The First Lady Of Westminster
The House of Commons had its first female member almost a century ago!
Lady Nancy Witcher Langhorne Astor (May 19, 1879-May 2, 1964) created history by sharing seats with 500 male members of the Lower House of the British Parliament on December 1, 1919!
On International Women’s Day (marked globally on March 8), Parliamentarian Rachel Reeves paid a rich tribute to Astor by inaugurating her publication, ‘Women of Westminster: The MPs Who Changed Politics’. In her book, Reeves portrayed Lady Nancy’s life in a nice and colourfull way… She was born on May 19, 1879 at Danville in Virginia, US. She arrived in the UK at the age of 26. The beautiful, intelligent and attractive lady soon became popular in the elite circle of London.
Nancy’s childhood home, the Langhorne House in Danville, Virginia
In London, Lady Nancy met Waldorf Astor, the elder son of William Waldorf Astor and the great-great-grandson of the American fur magnate John Jacob Astor. They tied the nuptial knot in 1906. Waldorf was a Member of Parliament, belonging to the Conservative Party, from Plymouth Sutton. After his father’s demise, he became a Member of the House of Lords. It was around that time Lady Nancy had contested the by-election from Plymouth Sutton Constituency, and became a Member of Parliament… She received more votes than her Labour and Liberal Party rivals!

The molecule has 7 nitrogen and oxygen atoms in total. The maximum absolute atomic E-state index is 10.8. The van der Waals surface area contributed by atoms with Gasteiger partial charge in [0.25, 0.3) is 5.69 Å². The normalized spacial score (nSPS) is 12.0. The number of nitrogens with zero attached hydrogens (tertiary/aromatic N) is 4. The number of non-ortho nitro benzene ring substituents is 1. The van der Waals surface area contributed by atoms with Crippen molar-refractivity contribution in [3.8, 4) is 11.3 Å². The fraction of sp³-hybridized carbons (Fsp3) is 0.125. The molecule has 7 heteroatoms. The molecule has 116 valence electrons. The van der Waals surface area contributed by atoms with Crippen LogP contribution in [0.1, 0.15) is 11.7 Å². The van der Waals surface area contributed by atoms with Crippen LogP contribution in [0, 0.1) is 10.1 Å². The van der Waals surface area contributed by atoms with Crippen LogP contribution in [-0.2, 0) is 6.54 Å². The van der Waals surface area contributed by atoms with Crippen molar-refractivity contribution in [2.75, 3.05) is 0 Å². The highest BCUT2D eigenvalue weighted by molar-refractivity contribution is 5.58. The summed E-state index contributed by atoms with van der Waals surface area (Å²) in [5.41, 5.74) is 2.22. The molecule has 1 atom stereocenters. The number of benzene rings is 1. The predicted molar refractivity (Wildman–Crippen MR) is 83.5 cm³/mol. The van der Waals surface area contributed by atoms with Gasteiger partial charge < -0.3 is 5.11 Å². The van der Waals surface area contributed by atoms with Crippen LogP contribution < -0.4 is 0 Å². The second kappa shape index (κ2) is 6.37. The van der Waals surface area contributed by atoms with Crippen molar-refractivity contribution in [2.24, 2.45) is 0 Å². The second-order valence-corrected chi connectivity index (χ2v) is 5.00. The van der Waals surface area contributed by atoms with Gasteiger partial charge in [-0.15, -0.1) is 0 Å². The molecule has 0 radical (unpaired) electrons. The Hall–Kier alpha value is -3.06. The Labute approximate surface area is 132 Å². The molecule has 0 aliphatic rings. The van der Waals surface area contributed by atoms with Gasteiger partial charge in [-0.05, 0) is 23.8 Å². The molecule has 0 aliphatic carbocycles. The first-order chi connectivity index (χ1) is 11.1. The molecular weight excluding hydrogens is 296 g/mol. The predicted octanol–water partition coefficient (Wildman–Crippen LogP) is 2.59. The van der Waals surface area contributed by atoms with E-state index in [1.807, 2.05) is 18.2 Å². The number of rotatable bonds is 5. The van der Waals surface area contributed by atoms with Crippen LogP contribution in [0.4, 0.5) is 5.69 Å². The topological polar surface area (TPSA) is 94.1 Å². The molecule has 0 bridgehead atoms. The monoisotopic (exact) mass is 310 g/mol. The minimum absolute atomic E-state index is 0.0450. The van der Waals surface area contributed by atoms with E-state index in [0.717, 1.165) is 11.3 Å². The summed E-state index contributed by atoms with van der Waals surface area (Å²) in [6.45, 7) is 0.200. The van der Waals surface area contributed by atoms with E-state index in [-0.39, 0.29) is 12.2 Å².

Some members of the Suffragette Party (a militant women’s organisation in the early 20th century who, under the banner Votes for Women, fought for the right to vote in Public Elections, known as Women’s Suffrage), gathered at Paddington Station to greet Britain’s first female MP! Lady Nancy served as a parliamentarian for 26 years. She was persuaded to step down in 1945. Her photograph is there inside the House of Commons, while a Blue Plaque has been installed in front of her London residence in her memory.
Nancy Astor, Viscountess Astor
Lady Nancy was noted for her exchanges with then British Prime Minister Winston Churchill… it is reported that once, PM Churchill had told her that having a woman in the Parliament was like having one intrude on him in the bathroom, to which she, in a witty and dignified fashion, had retorted: “You’re not handsome enough to have such fears…”
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